Combating Desk Disease

by (Osteopath & Clinical Pilates Instructor)

Man at DeskWith working hours getting longer, people are spending more and more time seated at their computer.  We at Stay Tuned are seeing an increasing number of people complaining of headaches, neck and back pain.  So, what can you do to limit these problems?

Drink more water.  Dehydration can lead to headaches.  Increasing your fluid intake can decrease your risk.  Working in an air-conditioned work place can make it easier for you to become dehydrated.

Schedule regular breaks.  At a minimum, take a few minutes break each hour to get up, move around and stretch.  Try setting a reminder on your computer to prompt you.  Standing while talking on the phone is another idea to get you out of your chair.

Check your desk set-up.  Below are a few simple guidelines to ease the strain on your body.  If you are unsure most workplaces have an Occupational Healthy and Safety Officer to assist you.

  • Chair.  The height of your chair should allow you to sit with your feet flat on the floor, or a foot rest, with a 90 degree angle at your hips and knees.  The height of the back rest should be adjusted to support the curve of your lower back.  There should not be an arm rest as these stop you sitting closer to your desk.
  • Desk.  The top of your desk should be just below elbow height.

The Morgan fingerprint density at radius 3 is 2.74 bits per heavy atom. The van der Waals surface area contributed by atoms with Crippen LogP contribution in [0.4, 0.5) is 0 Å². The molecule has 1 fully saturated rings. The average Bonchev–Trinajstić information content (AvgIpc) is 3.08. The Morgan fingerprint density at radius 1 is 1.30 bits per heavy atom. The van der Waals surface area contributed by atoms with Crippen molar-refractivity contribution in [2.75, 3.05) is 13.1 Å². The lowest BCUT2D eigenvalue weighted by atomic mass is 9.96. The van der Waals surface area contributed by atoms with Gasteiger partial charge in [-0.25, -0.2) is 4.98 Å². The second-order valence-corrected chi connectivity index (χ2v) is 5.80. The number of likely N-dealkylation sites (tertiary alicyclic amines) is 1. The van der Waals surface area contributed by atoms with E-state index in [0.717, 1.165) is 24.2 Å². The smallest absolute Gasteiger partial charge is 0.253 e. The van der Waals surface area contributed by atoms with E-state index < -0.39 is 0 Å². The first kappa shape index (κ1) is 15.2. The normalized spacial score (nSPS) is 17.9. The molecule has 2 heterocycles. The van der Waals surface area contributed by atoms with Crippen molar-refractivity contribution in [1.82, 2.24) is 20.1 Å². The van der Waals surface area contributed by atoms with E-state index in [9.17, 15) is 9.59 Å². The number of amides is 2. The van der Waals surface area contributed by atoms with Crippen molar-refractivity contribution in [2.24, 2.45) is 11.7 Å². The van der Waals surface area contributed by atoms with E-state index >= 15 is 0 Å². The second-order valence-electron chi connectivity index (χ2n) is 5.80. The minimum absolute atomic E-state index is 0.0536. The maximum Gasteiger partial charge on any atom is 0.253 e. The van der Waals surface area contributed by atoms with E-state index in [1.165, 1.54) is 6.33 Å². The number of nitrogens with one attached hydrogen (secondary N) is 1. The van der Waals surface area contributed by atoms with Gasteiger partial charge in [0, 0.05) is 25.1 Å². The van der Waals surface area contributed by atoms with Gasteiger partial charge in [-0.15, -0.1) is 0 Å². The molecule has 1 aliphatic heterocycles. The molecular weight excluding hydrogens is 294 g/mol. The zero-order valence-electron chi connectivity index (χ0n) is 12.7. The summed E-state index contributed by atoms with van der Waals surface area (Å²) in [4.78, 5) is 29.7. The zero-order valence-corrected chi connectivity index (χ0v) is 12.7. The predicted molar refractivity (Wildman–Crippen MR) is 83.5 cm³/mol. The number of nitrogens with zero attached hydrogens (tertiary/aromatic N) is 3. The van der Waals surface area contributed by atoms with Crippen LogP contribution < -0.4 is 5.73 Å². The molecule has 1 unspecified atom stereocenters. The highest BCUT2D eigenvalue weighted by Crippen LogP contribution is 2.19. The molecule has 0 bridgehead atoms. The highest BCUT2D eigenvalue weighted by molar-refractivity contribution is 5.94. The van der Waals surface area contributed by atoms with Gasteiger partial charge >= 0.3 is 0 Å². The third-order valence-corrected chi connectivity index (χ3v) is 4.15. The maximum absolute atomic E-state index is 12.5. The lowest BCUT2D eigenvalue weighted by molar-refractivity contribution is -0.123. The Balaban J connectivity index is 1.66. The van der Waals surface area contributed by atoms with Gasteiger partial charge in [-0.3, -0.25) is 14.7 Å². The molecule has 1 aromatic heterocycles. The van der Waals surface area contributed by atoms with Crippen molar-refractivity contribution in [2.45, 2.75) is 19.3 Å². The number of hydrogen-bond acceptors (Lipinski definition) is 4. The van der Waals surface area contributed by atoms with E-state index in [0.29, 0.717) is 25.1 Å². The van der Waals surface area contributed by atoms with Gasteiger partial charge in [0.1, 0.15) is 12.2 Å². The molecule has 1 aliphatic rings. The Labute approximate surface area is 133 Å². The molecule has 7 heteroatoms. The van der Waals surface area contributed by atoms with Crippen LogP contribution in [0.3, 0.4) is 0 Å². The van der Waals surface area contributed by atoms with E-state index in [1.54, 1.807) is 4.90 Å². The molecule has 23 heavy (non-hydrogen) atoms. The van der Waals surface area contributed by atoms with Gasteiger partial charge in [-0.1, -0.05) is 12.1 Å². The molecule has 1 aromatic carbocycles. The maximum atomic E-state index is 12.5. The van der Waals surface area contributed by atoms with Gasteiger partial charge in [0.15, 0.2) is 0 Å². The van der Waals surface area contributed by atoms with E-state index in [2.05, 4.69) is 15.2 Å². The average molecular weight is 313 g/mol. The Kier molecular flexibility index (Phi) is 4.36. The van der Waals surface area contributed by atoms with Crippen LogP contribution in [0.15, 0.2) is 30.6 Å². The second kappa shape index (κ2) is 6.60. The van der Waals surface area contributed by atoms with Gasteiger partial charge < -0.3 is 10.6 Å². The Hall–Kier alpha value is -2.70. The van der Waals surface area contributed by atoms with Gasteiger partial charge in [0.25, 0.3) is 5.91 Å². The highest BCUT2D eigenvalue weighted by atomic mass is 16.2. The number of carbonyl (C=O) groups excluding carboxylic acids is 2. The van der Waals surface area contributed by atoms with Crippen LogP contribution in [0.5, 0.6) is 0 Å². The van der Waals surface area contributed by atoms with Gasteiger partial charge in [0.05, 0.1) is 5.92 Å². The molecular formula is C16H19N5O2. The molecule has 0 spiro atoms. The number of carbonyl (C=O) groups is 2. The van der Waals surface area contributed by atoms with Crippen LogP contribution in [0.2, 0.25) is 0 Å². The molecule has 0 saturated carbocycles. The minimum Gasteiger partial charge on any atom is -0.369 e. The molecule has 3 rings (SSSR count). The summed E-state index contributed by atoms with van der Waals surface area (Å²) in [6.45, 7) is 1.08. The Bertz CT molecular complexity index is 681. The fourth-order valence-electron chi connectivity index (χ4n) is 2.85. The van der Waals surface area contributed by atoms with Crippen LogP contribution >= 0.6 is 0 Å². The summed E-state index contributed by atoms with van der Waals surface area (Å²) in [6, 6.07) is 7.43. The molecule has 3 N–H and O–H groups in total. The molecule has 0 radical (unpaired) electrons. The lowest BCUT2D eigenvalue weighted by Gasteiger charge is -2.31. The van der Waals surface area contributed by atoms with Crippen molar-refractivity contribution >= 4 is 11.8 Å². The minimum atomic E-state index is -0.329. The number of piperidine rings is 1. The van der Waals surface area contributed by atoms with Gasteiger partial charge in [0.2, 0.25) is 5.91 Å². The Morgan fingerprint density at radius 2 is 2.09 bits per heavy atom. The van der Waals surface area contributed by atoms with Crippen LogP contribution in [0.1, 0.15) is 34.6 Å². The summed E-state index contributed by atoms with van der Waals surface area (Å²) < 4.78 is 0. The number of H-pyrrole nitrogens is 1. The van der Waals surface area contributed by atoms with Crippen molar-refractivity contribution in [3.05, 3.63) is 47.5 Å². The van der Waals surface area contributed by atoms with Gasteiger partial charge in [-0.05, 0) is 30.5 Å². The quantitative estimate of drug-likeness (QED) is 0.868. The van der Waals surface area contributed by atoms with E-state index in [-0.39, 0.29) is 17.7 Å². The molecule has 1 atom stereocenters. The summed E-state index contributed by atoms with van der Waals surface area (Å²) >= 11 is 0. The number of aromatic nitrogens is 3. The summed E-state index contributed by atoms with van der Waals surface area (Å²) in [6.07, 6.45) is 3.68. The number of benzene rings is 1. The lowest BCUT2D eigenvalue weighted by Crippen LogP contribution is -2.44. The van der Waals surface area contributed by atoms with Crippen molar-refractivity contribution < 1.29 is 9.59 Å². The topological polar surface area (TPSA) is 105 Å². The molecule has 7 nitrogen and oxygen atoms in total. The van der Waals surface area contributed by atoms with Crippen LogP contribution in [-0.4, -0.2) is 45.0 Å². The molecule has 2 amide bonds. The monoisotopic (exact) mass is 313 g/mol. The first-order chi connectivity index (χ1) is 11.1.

• Monitor.  The top of your screen should be level with, or slightly lower than eye height when sitting upright.  Stands, or books can be used to raise the monitor.  The monitor should be placed about an arms reach away and directly in-front.
  • Desk layout.  Items used frequently should be placed close and within reach.  The keyboard should be placed close to the edge of the desk with the mouse beside it.  If using the mouse  a lot, try swapping sides occasionally to avoid overuse injuries.
  • Document Holder.  These take the strain off your upper back and neck by bringing the document you are referring to, or reading closer to eye level, decreasing the need to look down.
  • Head-sets.  Are great because they free up your hands to take notes while on the phone. A much better option than holding it between your cheek and shoulder which, causes neck muscles to tighten.

Get out and exercise.  Find a sport you love and stick to it.  The fitter and healthier you are, the better you will cope with the daily grind.  Swimming is a great form of exercise to free up joints and muscles.  Pairing up with a friend or group will help keep you motivated.

Seek treatment.  Too many people go day to day with pain and discomfort.  So, don’t wait until it gets worse, call the staff at Stay Tuned to book an appointment.

by (Osteopath & Clinical Pilates Instructor) on 15th November 2011 |

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